News

Returning to the Past to Protect the Future

April 7, 2021 • Cascade Business News Sunriver resident Doug Hoschek is determined to create alterations in the textile industry and his community in his quest to protect the environment.…
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Spokane family escapes Eagle Creek fire

Taken from The Spokesman Review A Spokane family heard the bang about 4 p.m. that transformed their refreshing Saturday hike past waterfalls in the Columbia River Gorge National Scenic Area…
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Spinning a Yarn

Spinning a Yarn Taken from Oregon News After 50 years in the outdoor garment business, Doug Hoschek changed an industry. Now he wants to change it back. Doug Hoschek, 73,…
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Hiking near wildfire zones

Taken from Mercury News.  Hiking near wildfire zones? What to know before dashing up that trail Wilderness experts offer hikers five ways to stay safe from increasing blazes throughout the…
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Our WUI Advertisement

Fire

Our gorgeous community in Central Oregon is surrounded on three sides by 1.8 million acres of the Deschutes National Forest along with other BLM land. We have become involved in the Wildland Urban Interface (WUI) or the Forestland-Urban Interface as it pertains to safety.

As we researched ways to protect our home and community from wildfires widely recognized as bi-products of climate change, we simultaneously developed the core of Portland Woolen Mills. We’re a wool textile company specializing in a new, renewable, cold weather insulation for our military that needed it for extreme cold weather. We also use a special tree pulp fiber technology for use in fire resistant base layers that were purchased for US Special Forces over the years.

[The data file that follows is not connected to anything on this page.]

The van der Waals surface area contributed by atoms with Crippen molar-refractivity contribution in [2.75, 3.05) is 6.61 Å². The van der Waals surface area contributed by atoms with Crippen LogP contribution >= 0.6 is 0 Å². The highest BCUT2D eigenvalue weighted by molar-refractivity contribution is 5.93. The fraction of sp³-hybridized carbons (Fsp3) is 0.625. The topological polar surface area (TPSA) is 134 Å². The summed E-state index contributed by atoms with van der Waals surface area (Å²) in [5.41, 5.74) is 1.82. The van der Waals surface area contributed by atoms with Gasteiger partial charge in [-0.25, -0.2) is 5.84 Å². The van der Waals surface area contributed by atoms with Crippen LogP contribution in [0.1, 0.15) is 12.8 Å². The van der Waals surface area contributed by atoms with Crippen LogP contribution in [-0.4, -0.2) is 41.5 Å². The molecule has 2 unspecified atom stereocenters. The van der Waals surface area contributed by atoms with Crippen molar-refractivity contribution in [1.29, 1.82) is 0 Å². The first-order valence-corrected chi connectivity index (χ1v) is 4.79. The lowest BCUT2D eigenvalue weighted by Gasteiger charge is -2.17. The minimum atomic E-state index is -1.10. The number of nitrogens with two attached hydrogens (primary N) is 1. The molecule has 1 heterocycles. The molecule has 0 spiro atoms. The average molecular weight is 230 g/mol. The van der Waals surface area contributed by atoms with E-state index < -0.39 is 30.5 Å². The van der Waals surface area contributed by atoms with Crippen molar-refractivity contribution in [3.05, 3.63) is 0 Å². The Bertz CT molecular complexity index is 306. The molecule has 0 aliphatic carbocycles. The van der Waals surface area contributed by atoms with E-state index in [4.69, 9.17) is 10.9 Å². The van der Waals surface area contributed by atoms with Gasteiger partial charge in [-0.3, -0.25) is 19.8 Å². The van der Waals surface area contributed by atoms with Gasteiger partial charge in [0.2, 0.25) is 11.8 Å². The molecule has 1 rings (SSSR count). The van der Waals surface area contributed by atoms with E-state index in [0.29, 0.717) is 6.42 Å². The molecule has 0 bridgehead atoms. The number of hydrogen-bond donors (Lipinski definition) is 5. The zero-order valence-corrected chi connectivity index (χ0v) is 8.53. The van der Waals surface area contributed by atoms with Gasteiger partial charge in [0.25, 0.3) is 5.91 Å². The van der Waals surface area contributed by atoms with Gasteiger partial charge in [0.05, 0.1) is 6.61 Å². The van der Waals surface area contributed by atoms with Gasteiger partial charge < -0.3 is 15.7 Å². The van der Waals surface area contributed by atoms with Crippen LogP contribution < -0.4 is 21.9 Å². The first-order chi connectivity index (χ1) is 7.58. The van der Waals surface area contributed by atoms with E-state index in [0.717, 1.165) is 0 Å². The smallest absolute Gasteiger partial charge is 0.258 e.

As the result of enjoying outdoor recreation and activities, the value of a healthy and pristine wilderness comes into incredible focus. We have reduced the use of synthetic fossil fuels and chemicals in our textiles to minimize some of the causes of climate change and pollution.
During previous decades, many cultures around the world have consumed vast amounts of consumer goods based on fossil fuels. Polyester is a plastic like that used for water bottles and is made with the same PET chemicals. When produced as microfiber, tiny particles wind up in our precious oceans, which causes a myriad of environmental problems. So reducing the consumption of polyester is near the top on our list of priorities.

Producing goods based on fossil fuels contributes to climate change, which has led to higher and drier temperatures. Thus, since 2007 over 56 million acres of public lands have burned and the average size of wildfires is about 100,000 acres per fre. The resulting smoke can travel 100 miles and affect the air quality of our towns and communities.

We have reduced the use of plastic in our lives and in Portland Woolen Mills. Our supply chain is in the USA. We hope people come to enjoy nature more and more, since it contributes to an awe, respect and love for pristine, healthy wilderness. Our products are tailored to keep our customers comfortable and happy knowing that our impact on the environment is minimal.

New Timeline of Deadliest California Wildfire Could Guide Lifesaving Research and Action

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2015 Camp Fire

Firewise – Community
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